The US Supreme Court declined yesterday to hear appeals in two important cases concerning file-trading over the Internet and network access.
The first was over the right of the entertainment industry to subpoena file-traders; and the second, whether telecommunication companies have to share their networks with start-up competitors.
In the case involving Verizon and the Recording Industry Association of America (RIAA), the RIAA sought permission to demand the names of individuals it believed were trading copyrighted files on the networks of ISPs such as Verizon.
An appeals court overturned a lower court's ruling in the RIAA's favour last December, forcing the RIAA to continue its practice of filing anonymous lawsuits against file traders.
"This decision means copyright holders and their representatives - or identity thieves and stalkers posing as copyright holders - will not be allowed to obtain personal information about Internet users by simply filing a one-page form with a court clerk," said Sarah Deutsch, vice president and associate general counsel for Verizon in a statement that said the decision was a victory in the "critical legal battle to protect Internet users’ privacy, free speech rights and personal safety".
The RIAA wanted to use the Digital Millennium Copyright Act (DMCA) to argue that Verizon must produce the names of subscribers engaged in file-trading, but the appeals court said the DMCA does not apply to peer-to-peer file trading networks. Any requests for personal information from ISPs must continue to be filed in the form of a lawsuit, a method the RIAA has used to identify thousands of suspected file traders over the last year.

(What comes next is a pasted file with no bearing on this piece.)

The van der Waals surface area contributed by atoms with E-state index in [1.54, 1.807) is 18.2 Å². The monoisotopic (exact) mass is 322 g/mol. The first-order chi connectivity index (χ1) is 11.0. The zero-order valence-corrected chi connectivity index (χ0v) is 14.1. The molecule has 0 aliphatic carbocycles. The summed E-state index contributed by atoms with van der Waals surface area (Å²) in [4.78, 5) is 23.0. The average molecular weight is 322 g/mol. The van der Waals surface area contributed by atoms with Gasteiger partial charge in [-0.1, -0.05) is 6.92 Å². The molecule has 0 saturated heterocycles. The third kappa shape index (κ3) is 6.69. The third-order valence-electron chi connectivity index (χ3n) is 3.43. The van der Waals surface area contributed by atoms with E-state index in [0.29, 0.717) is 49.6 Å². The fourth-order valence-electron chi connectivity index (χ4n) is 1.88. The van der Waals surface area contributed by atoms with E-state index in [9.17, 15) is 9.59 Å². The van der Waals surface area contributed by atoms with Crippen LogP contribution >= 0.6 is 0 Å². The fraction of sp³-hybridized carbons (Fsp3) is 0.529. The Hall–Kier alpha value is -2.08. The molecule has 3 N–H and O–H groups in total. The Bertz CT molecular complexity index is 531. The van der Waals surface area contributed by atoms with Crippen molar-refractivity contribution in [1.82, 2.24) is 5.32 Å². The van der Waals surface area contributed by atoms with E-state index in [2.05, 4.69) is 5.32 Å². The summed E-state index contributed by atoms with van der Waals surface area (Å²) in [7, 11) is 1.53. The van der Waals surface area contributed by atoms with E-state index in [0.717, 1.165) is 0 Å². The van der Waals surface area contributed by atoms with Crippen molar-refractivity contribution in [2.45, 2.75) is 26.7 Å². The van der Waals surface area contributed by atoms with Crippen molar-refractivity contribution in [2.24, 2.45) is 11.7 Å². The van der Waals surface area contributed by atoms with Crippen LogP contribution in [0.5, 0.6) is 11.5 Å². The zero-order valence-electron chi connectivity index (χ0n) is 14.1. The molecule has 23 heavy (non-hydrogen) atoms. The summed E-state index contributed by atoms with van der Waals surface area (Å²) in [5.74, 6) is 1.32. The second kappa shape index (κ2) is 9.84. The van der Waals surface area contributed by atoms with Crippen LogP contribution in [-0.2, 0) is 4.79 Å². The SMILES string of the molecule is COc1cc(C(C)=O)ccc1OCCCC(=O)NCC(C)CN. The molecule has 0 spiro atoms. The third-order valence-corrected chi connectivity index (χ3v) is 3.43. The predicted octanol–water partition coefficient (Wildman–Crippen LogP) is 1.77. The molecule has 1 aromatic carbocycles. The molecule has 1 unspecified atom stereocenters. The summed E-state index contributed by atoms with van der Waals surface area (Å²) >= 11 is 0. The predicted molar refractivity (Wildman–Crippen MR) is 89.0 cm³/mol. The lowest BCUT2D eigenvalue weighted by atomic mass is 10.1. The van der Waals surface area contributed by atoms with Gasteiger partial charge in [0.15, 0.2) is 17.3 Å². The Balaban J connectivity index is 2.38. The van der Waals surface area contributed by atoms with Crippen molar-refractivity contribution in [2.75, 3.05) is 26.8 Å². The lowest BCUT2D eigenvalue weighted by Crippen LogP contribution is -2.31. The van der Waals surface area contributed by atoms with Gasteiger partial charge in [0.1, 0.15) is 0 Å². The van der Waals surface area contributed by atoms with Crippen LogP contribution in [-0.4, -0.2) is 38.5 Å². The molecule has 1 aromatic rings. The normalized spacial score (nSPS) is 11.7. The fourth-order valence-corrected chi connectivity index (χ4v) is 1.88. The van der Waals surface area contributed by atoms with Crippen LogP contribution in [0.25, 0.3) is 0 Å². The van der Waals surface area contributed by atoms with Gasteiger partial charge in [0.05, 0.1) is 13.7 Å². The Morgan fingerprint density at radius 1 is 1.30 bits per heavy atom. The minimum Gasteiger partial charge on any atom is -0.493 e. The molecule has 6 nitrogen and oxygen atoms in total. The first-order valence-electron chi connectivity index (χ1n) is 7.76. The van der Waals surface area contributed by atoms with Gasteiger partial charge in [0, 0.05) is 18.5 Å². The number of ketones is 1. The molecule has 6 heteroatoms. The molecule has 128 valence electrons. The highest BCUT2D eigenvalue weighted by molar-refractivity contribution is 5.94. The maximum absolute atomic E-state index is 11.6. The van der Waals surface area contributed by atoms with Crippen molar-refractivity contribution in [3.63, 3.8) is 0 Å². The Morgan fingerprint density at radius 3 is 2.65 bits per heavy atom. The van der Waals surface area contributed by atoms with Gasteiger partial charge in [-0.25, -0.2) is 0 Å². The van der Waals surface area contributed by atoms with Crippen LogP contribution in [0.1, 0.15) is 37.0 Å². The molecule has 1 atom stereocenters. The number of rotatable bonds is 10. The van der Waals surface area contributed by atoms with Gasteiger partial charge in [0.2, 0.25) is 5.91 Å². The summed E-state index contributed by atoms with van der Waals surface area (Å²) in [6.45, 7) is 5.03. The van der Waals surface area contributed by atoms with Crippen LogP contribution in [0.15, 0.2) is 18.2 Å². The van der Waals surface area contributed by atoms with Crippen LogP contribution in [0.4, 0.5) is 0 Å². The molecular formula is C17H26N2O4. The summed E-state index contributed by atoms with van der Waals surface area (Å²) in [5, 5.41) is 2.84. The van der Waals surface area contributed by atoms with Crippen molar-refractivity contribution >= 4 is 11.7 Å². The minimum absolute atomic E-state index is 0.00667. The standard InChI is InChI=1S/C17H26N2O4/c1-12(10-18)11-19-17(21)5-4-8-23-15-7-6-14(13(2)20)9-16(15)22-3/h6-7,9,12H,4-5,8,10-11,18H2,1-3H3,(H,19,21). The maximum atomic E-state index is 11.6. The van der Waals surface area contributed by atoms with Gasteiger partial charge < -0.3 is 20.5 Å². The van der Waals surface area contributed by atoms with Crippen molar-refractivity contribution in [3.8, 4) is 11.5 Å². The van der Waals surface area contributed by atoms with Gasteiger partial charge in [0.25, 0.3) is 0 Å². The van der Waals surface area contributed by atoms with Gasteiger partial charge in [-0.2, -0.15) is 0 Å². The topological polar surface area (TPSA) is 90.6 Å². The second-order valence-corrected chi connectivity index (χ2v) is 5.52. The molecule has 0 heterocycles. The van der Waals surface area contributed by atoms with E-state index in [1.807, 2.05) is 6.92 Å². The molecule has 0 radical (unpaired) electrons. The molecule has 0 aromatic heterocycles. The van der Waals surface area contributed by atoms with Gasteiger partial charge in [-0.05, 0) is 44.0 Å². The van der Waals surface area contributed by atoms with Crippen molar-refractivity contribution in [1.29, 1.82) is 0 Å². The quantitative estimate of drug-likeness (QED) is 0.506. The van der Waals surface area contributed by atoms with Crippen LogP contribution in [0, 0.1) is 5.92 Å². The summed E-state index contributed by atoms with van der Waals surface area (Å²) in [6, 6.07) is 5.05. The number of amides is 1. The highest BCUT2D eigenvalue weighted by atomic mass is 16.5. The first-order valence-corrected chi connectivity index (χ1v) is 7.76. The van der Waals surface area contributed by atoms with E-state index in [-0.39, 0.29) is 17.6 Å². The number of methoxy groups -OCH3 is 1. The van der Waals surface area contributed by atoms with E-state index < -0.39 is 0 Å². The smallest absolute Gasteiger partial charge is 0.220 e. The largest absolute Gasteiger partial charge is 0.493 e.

The decision should clip the RIAA's wings in its worldwide witch hunt for people that use the Internet to swap files - an approach that looks likely to be repeated on this side of the Atlantic.
The Supreme Court also refused to hear an appeal on a court decision that threw out the Federal Communications Commission's (FCC's) rules that require long-distance phone carriers to share their networks with other service providers.
Long-distance carriers such as AT&T and state regulators had sought a reversal of an appeals court decision that dismissed the existing rules where former Bell companies (such as Verizon and Qwest) have to share their networks with prospective competitors for local telephone and data services.
The former Bell companies will now renegotiate with the start-up service providers for access to their networks while the FCC rewrites its rules governing access to those networks. The new rules are expected to be unveiled by the end of the year.
"Commercially negotiated wholesale agreements are not only possible, but preferable to further litigation and uncertainty," said Steve Davis, Qwest senior vice president for public policy. Companies such as AT&T believe that rates will rise unless the FCC sets strict rules for access to the Bell companies' networks.